SOELDEN, Austria -- American standout Ted Ligety earned his 25th career World Cup win Sunday, overcoming a tough course to take the season-opening giant slalom.
Trying to regain dominance in his strongest discipline, the Olympic and world GS champion held on to his first-run lead to beat Thomas Fanara of France by 0.15 and Marcel Hirscher of Austria by 0.17. The rest of the field finished at least 1.90 seconds off the lead.
"It was tough. I am a little bit surprised I made it to the finish line as it's a battlefield out there," Ligety said. "So many ruts in there and tough to see so I just tried to hammer and look for speed."
The victory marked Ligety's 50th podium finish in a World Cup race. He became the third American male skier to reach the feat after Bode Miller (79), who is skipping this season, and Phil Mahre (69).
It was Ligety's fourth win on the Rettenbach glacier. The Austrian resort, which features an icy course with a steep pitch, is the traditional venue for the first race of the Alpine skiing season.
"The hill has been treating me well but Soelden is not a feel-good hill. I didn't feel great," Ligety said between runs. He finished in a two-run combined time of 2 minutes, 23.88 seconds.
The American has dominated the discipline since 2012 but was beaten for the GS title by Hirscher last year. The Austrian went on to win his fourth overall title.
Hirscher won here last year but settled for finishing third this time.
"It went better than I expected," he said. "I am very relieved that I am there among the best. You see the other guys getting stronger so I have to keep up with their progress."
Ligety made no secret that regaining the GS season title from Hirscher is his main priority.
"My big goal for the season is trying to get the giant slalom title back," said Ligety, who didn't rate high his chances to take the overall championship, even after the perfect start to the new season.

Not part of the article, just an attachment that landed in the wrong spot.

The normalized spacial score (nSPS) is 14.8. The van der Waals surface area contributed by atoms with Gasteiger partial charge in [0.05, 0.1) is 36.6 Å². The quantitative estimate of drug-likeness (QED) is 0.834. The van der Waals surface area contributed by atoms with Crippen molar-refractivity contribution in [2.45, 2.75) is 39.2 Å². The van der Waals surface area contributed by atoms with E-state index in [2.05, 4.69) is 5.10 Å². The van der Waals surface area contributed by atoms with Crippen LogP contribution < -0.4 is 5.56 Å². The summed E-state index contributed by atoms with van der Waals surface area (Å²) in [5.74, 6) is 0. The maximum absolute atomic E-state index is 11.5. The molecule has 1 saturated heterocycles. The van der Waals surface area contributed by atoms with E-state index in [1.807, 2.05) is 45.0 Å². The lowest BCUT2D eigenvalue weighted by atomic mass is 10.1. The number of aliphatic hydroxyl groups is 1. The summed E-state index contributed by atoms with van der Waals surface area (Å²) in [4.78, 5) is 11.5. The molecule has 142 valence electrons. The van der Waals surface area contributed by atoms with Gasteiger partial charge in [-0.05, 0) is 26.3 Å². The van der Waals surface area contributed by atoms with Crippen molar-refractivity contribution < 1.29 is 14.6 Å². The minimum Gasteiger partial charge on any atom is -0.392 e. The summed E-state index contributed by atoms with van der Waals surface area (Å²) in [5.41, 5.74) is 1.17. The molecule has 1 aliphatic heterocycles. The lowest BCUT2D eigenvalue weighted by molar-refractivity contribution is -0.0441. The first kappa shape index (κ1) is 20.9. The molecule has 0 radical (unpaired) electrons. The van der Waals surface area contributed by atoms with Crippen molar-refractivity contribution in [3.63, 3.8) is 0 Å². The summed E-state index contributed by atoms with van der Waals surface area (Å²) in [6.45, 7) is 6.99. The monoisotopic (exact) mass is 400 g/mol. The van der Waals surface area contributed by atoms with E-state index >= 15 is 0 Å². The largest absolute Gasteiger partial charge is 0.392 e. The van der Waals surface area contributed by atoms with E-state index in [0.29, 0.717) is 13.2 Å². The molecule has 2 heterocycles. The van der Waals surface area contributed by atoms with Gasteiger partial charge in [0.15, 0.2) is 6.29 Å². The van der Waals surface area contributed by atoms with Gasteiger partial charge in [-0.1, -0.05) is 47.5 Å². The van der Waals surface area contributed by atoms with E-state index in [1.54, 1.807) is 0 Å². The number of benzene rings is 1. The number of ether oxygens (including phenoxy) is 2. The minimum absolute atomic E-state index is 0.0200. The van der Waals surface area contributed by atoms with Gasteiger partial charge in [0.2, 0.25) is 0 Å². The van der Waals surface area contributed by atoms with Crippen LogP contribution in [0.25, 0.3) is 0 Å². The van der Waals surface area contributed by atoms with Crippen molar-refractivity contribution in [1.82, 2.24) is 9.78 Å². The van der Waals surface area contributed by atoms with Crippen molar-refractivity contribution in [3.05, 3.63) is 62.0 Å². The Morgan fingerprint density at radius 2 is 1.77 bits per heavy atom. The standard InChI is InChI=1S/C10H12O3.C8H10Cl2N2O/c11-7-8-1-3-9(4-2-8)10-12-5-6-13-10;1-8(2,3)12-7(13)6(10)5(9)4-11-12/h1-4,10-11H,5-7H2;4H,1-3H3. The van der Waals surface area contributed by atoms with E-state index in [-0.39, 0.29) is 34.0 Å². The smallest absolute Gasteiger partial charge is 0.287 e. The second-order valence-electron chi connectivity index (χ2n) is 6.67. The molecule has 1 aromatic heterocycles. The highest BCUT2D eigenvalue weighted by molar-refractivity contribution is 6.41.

"A bunch of little things have to come together to make that possible," the American said. "But I am definitely an outsider contender."
A good offseason preparation laid the base for Ligety's strong performance. Training camps in Chile and New Zealand allowed him to train much more on snow than before the previous season, which was disappointing apart from defending his world GS title.
"I am the type of skier that needs a lot of volume," he said. "I ski a lot more than most skiers do. Because I do all the events but also because for me to get my confidence, I need more miles than most guys."
Norwegians Aksel Lund Svindal and Kjetil Jansrud, expected to be Hirscher's closest competitors for the overall championship, finished more than four seconds off the lead in 24th and 25th respectively.
"I wish I could be little bit faster. I am not happy but I can understand it," Jansrud said, referring to the tough hill.
Alexis Pinturault, who has finished in the top 10 of the overall standings for four straight years while placing third in the past two seasons, came 2.01 behind in fifth.
The next men's World Cup race is a slalom in Levi, Finland, on Nov. 15.